The goal of every company and product leader is to invent products (or services) that become recognized market leaders. Creating a new product category is icing on the cake, but also rare and extremely difficult.
We all know about companies and products like VMware, Google, and Uber that have not only developed cool products, but also fashioned new life-changing industries. Thinking about it from that perspective might cause us to shrink and say, “I could never do that.” However, there are many lesser-known companies and products that lead their markets; and done right, creating new markets and categories is well within our grasp.
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My last post discussed The Innovation Value Chain, a sequential process that involves idea generation, idea development and the diffusion of developed concepts. When organizations give proper attention to each step they develop ideas into great products and services, which leads to great companies.
What happens when one or more steps in the process are neglected or omitted? Here’s what the authors say: “A company’s capacity to innovate is only as good as the weakest link in its innovation value chain.” Organizations typically fall into one of three “weakest link” scenarios:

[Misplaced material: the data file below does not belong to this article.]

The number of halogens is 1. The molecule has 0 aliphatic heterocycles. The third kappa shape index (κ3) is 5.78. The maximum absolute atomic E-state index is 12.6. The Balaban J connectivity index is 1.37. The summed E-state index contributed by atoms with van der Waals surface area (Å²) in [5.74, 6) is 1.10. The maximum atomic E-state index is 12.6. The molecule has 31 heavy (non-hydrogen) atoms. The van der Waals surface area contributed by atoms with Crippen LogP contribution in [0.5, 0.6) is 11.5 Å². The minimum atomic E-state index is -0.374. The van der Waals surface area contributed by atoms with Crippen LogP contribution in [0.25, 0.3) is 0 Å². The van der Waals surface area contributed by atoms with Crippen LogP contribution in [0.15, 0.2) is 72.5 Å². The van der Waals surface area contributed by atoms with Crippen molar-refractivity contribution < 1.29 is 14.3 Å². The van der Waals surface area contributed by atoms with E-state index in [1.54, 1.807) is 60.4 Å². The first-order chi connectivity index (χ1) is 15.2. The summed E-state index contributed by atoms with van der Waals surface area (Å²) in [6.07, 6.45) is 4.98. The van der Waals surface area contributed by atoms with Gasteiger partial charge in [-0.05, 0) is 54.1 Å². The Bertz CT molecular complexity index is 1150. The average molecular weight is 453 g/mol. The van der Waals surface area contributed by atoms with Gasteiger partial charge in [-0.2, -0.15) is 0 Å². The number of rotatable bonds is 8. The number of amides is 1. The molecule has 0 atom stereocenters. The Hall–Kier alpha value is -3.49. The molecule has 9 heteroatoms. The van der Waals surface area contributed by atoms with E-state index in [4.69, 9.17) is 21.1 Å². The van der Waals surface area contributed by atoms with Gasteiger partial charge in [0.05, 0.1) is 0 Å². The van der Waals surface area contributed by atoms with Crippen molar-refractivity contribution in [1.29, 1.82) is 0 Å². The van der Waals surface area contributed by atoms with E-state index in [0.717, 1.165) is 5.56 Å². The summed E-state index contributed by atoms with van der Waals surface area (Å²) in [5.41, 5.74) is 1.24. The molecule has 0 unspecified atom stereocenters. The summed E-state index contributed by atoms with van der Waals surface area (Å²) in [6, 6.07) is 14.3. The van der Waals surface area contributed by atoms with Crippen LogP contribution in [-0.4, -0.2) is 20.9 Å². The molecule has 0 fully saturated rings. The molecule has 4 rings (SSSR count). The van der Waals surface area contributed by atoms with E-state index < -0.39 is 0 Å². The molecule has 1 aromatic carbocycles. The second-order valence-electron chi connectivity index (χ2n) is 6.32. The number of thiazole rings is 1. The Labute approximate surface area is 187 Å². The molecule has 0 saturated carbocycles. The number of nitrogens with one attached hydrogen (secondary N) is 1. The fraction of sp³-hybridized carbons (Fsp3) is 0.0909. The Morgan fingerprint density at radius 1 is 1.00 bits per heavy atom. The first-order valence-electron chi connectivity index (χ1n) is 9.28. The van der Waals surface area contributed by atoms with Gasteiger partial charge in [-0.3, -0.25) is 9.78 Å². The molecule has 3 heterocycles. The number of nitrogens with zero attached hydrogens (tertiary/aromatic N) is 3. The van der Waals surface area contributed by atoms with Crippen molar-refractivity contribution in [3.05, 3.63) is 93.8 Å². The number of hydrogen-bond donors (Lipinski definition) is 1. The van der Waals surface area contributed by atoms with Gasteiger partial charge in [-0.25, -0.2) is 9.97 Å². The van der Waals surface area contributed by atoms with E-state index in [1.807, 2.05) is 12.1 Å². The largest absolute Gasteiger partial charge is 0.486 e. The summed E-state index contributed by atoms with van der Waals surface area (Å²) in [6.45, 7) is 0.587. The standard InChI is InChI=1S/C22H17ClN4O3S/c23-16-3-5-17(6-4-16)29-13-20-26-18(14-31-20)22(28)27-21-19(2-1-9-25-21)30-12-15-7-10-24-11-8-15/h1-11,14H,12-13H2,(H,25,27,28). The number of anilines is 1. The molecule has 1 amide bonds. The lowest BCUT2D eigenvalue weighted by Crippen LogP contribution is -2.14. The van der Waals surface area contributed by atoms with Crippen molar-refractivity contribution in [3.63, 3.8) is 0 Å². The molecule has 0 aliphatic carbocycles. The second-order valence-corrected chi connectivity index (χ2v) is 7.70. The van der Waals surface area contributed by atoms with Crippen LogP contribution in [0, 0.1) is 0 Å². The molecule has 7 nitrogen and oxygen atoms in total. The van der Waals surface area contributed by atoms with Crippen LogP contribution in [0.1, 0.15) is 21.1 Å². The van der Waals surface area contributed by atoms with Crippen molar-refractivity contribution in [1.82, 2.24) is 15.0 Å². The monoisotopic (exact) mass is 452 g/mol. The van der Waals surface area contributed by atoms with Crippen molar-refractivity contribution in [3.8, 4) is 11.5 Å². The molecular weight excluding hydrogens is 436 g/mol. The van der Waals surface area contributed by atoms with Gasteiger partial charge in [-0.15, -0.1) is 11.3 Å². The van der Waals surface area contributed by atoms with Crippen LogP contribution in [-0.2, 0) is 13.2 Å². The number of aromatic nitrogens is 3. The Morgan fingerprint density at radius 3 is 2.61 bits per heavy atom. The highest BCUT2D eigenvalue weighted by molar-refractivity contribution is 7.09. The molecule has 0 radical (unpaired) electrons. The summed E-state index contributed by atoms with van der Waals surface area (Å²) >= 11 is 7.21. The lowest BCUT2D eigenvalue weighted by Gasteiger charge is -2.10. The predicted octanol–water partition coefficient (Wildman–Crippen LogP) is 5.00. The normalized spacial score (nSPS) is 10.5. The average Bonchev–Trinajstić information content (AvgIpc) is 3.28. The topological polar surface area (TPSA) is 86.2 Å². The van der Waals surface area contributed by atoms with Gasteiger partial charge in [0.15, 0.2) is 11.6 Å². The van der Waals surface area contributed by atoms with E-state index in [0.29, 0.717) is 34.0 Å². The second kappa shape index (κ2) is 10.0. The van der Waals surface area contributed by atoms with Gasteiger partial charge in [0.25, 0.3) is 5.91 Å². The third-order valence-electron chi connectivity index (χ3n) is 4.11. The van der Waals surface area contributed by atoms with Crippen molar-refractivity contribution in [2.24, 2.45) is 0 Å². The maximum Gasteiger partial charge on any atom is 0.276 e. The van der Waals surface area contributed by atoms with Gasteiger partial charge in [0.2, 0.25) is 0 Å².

- Idea-poor company: These companies do not cultivate new ideas from within the company and do not bring in enough good ideas from external sources. They spend a lot of time developing mediocre ideas that result in sub-par products and financial returns.
- Conversion-poor company: In many cases conversion-poor companies have many good ideas, but the “leaders” in the company do not screen or develop ideas properly. Great ideas often die in the budget process due to fear of the unknown. Managers hesitate to take risks and instead emphasize the incremental and certain, not the novel.
- Diffusion-poor company: These companies have a difficult time monetizing good ideas. They often suffer from the “not invented here” thinking. As a result, new products and services are not properly rolled out to the market. They milk the cash cow instead of paying further attention to idea generation or idea conversion.
Do any of these scenarios sound familiar? The article provides a survey that asks 13 questions, which helps identify area(s) where an organization struggles (the “weakest link”). Higher scores indicate areas of weakness. Identifying the weak links will help your organization focus on high-impact changes that will improve the conversion of ideas into great products and services. (Unfortunately the Harvard Business Review does not make their survey available online. Contact me directly for more information about the survey.)
The next few posts will explore how organizations fix each “weakest link” scenario.
The Product Management Perspective: The role of product management touches every aspect of the innovation value chain. Alert product managers work with their teams to bring about good ideas and turn them into successful products.